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Cassandra Butts

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Cassandra Butts

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August 10, 1965New York City, New York, U.S. (

Alma mater
University of North Carolina,Chapel HillHarvard University

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Cassandra Quin Butts (August 10, 1965 – May 25, 2016) was an American lawyer, policy expert, and Deputy White House counsel. On December 23, 2008, Butts was selected by President-elect Obama to serve as Deputy White House Counsel, focusing on domestic policy and ethics. She was also on the advisory board for then-president-elect Barack Obama's presidential transition team. She stepped down as Deputy White House Counsel in November 2009 and served as Senior Advisor in the Office of the Chief Executive Officer at the Millennium Challenge Corporation. In February 2014, Obama nominated her to be the ambassador to the Bahamas, but by February 1, 2015, the Senate had not confirmed her to the post. She was re-nominated to the position on February 5, 2015.


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Born in Brooklyn, New York, Butts moved to Durham, North Carolina, at age 9. She graduated from the University of North Carolina at Chapel Hill and in 1991 from Harvard Law School where she was a classmate of Barack Obama and the two became close friends.

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Butts' first job was as a counselor at the Y.M.C.A. in Durham, North Carolina. From 1991-1992, Butts worked as a fellow with the National Health Law Program (NHeLP), a nonprofit organization advocating for the rights of low-income and underserved people to access quality healthcare. After college she worked for a year as a researcher with the African News Service in Durham. She was an election observer in the 2000 Zimbabwean parliamentary elections and a counsel to Senator Harris Wofford of Pennsylvania. Butts did litigation and policy work for the NAACP Legal Defense and Educational Fund Inc, and spent seven years working a senior adviser to US Representative Dick Gephardt of Missouri. She became the Senior Vice President for Domestic Policy at the Center for American Progress.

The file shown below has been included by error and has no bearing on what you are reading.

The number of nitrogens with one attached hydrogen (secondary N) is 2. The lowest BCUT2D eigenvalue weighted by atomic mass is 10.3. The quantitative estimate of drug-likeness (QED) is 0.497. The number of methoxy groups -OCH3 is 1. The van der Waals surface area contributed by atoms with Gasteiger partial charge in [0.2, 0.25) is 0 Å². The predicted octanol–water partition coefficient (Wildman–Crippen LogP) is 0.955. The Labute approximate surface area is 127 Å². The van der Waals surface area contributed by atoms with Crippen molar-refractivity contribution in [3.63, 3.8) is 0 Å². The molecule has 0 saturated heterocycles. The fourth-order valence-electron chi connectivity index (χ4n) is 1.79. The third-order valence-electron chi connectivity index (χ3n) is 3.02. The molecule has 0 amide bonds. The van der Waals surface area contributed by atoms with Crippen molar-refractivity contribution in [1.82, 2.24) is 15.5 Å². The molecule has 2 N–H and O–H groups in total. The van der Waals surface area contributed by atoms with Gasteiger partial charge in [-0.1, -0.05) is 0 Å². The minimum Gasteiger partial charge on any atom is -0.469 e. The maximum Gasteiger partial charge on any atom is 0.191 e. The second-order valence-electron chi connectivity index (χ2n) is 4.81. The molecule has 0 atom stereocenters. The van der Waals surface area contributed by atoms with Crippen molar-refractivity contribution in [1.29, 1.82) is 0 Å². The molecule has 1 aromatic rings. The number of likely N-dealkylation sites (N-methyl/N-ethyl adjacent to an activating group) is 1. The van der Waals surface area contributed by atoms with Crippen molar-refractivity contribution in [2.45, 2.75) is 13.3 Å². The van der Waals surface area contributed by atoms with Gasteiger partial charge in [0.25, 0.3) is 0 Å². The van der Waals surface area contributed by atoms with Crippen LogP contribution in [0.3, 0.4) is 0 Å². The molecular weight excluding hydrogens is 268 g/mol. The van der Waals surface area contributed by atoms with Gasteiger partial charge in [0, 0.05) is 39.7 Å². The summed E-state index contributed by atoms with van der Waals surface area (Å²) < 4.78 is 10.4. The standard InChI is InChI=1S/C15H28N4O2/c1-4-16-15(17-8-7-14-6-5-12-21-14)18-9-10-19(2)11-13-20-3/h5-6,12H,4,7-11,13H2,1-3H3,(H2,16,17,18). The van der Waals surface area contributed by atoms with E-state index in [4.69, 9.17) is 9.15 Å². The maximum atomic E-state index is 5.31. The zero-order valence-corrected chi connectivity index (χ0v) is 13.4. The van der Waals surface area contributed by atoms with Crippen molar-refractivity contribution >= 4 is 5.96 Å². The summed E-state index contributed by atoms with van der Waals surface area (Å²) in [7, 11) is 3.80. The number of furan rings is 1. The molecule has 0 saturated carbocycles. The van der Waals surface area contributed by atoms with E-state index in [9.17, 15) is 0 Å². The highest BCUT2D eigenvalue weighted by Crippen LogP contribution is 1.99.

Deputy White House Counsel

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During her time as Deputy White House Counsel, Butts focused most on judicial nominations. Records later showed that in the days after Associate Justice David Souter announced his retirement from the U.S. Supreme Court, Butts was in frequent contact with President Obama's eventual nominee to replace Souter, Sonia Sotomayor.

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Butts also had been rumored in February 2009 to be a candidate to lead the Equal Employment Opportunity Commission. She also previously had been rumored to be a candidate to serve as United States Secretary of Housing and Urban Development and as White House Staff Secretary.

Millennium Challenge Corporation

On November 6, 2009, Obama named Butts to serve as a Senior Advisor in the Office of the Chief Executive Officer of the Millennium Challenge Corporation. Butts' departure was considered to be one of the highest-level departures up to that point from the office of the White House Counsel, and it was followed one week later by the announcement of the departure of Butts' then-boss, White House Counsel Gregory Craig.